The same goes for me. But the difference is, I have Jesus.

No temptation has overtaken you except what is common to mankind. And God is faithful; he will not let you be tempted beyond what you can bear. But when you are tempted, he will also provide a way out so that you can endure it. ~ I Corinthians 10:3


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my daily diet

I came across a new blog a few weeks ago called Gospel Grace. She had written a few posts that really sparked my heart and honestly gave words to the frustrations that I often feel. One post was called You Do Not Belong to Your Children – You Belong to Christ and the other was A Definition of Christ-Centered Motherhood. They are well written and worth a read or two or three!

In one of these posts she used the phrase “our daily diet,” asking the question what or who are we feasting on daily? I had to stop at that point. When I started to ask myself, “what am I feasting on daily?” and “where do I go to feast when I need a ‘snack break’?” I was snappedĀ  awake. I don’t go to Jesus. I don’t go to His word and center myself back on Him. I often go to Facebook, to Pinterest, to my blog to check stats or to etsy to see if anyone has favorited anything. I take all these things in and try to measure myself against them. I am measuring myself against the world and it’s standards. I am filling my mind and thoughts up with things that I can’t even begin to measure up against.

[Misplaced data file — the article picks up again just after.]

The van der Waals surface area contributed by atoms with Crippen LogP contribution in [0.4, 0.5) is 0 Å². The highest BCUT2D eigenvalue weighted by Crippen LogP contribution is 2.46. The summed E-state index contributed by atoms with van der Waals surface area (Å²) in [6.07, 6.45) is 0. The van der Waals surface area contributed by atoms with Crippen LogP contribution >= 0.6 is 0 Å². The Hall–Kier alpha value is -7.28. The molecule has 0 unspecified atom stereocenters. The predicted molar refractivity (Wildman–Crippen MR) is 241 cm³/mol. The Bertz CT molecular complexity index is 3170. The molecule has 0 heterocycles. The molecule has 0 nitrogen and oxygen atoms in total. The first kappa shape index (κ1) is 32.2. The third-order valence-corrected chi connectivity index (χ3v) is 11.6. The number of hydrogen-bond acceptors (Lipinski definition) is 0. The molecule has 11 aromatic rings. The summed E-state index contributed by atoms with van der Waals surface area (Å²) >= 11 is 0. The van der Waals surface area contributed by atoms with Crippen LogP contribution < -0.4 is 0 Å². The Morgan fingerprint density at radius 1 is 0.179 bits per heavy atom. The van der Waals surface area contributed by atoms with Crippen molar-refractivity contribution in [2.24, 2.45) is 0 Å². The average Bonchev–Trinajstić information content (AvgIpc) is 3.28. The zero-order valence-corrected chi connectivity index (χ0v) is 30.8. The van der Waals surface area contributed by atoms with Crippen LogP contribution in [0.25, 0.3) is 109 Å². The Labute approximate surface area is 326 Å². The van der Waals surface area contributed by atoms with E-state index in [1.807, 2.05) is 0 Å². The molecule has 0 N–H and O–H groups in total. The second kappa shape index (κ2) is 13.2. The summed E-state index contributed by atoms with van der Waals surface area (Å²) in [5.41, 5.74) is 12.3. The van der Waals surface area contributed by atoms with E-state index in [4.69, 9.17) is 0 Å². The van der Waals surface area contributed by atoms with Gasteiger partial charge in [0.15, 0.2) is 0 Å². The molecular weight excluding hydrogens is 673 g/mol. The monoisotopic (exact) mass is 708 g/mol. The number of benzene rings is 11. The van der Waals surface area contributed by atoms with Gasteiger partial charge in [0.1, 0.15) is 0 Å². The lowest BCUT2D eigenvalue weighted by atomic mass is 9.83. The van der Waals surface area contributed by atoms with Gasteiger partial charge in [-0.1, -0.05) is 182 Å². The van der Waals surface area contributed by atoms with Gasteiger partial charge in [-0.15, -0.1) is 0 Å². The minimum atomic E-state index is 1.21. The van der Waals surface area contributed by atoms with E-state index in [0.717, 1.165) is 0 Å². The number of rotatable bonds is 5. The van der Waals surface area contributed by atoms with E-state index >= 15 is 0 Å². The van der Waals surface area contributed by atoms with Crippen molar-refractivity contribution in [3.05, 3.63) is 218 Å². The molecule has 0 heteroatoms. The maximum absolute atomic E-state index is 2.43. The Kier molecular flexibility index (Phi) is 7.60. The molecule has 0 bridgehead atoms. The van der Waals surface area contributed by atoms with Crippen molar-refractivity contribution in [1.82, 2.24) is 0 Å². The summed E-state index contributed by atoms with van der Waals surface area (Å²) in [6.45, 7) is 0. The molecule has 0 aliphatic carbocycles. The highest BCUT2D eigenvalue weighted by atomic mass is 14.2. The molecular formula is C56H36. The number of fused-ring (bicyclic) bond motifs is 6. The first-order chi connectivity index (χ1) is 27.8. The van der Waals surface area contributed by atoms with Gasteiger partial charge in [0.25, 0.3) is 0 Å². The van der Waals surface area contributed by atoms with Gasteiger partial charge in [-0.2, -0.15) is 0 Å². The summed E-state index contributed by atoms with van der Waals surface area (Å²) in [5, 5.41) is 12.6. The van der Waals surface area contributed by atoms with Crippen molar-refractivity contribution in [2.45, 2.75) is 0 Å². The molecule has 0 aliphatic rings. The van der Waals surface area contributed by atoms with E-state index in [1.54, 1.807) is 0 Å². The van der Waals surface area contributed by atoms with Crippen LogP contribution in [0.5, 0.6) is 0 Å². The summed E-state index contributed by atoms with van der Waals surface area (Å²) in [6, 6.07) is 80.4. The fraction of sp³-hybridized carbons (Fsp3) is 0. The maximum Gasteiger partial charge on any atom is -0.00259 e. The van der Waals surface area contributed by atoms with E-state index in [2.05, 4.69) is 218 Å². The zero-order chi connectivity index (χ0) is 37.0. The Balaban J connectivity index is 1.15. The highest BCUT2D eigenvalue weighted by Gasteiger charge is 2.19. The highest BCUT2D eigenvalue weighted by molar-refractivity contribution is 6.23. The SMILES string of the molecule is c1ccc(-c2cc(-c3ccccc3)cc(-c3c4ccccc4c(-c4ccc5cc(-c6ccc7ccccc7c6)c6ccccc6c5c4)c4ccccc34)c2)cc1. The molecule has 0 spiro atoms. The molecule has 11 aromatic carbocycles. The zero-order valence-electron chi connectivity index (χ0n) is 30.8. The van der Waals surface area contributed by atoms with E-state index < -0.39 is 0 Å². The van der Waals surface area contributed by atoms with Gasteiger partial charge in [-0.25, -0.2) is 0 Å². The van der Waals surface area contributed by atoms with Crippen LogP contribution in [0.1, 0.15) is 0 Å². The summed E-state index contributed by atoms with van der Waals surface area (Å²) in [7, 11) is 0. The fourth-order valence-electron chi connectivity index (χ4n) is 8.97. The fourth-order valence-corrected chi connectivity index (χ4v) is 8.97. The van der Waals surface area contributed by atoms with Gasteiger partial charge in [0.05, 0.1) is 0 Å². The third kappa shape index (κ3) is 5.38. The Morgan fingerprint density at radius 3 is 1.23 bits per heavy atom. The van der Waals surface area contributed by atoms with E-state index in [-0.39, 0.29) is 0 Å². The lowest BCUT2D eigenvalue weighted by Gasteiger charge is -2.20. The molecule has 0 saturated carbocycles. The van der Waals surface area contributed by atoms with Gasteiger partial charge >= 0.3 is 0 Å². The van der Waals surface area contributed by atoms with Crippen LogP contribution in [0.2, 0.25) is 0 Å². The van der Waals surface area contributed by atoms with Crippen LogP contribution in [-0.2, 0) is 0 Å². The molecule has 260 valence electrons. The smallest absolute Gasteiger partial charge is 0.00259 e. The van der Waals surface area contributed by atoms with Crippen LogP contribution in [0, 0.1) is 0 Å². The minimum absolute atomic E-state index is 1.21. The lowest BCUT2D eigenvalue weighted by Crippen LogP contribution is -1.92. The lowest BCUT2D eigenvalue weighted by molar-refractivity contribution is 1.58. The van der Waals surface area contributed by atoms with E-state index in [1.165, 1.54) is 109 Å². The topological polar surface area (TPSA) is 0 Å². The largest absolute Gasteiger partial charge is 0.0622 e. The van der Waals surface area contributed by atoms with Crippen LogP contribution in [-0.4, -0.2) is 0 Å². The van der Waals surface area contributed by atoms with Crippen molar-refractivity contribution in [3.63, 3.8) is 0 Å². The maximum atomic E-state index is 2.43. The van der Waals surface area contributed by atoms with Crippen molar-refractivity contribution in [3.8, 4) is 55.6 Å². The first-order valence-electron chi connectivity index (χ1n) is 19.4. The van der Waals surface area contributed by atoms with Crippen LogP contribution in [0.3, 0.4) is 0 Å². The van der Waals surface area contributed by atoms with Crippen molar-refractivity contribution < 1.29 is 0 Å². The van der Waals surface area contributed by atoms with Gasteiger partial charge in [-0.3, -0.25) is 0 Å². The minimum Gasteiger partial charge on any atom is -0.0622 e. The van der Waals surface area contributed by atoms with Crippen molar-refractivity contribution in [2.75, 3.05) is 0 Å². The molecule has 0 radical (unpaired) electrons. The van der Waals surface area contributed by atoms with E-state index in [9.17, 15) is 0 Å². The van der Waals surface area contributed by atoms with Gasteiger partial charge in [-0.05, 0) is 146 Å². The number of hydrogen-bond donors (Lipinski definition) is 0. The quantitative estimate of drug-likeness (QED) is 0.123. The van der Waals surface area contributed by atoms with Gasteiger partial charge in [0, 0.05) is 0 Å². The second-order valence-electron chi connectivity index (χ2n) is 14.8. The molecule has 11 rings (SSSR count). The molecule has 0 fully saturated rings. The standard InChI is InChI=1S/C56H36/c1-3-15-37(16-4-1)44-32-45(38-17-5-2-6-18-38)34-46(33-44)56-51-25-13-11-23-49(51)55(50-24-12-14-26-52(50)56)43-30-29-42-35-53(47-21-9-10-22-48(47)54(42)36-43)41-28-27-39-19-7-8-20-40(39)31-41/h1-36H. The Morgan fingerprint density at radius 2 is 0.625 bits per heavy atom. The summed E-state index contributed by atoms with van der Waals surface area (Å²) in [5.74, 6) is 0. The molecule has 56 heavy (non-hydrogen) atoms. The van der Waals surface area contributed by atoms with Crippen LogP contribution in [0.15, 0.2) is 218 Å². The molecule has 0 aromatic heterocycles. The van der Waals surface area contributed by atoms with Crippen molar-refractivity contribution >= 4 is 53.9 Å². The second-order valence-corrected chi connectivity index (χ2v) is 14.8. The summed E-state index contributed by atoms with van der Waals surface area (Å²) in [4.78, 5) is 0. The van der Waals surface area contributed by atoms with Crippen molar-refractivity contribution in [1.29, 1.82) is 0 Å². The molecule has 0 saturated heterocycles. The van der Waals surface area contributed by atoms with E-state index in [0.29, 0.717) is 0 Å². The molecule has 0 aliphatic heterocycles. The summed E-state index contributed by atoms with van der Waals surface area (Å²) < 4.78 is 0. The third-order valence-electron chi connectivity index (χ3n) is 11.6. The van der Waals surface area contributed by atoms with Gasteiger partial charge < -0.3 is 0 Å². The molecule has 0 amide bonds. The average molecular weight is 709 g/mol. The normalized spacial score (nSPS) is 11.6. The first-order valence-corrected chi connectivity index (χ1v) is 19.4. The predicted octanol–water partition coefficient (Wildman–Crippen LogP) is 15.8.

I can do all sorts of things to try and make myself think I am a godly wife and mother. I can sit and ignore my housekeeping so that I am playing with my children (because that is what “good” mothers do) , I can make a great chore chart for my kids to instill responsibilities in them and make them better children (ha!), I can pull my kids out of public school and homeschool again because that will save them and show others that I am truly godly (as if), but all of that is false. None of these things are going to make me a better mother. They are going to stress me out and cause me to shift my focus onto myself, my family, my children and give me a false sense of faith.

In her posts, Luma Simms reminds us that my “view of mothering needs to comes as a consequence of a heart sold out to Jesus, where I am centering my priorities, my schedule, my desires and the totality of my life around my Savior. Not around my children, not around doing the works of a godly woman, nor, dare I say, around my husband.” I would add that my view of mothering, my daily diet, need not revolve around checking the status of others, checking the responses to my writing or measuring myself up against all these other families that I feel like have it all together.

I long to make a change. A change in which my children see their mother feasting more on God’s word than on the computer screen. I long for my husband to see a wife that is centered in Christ and that her responses are a reflection of time spent with Him instead of a wife weary and wiped out from trying to measure herself up against everyone else.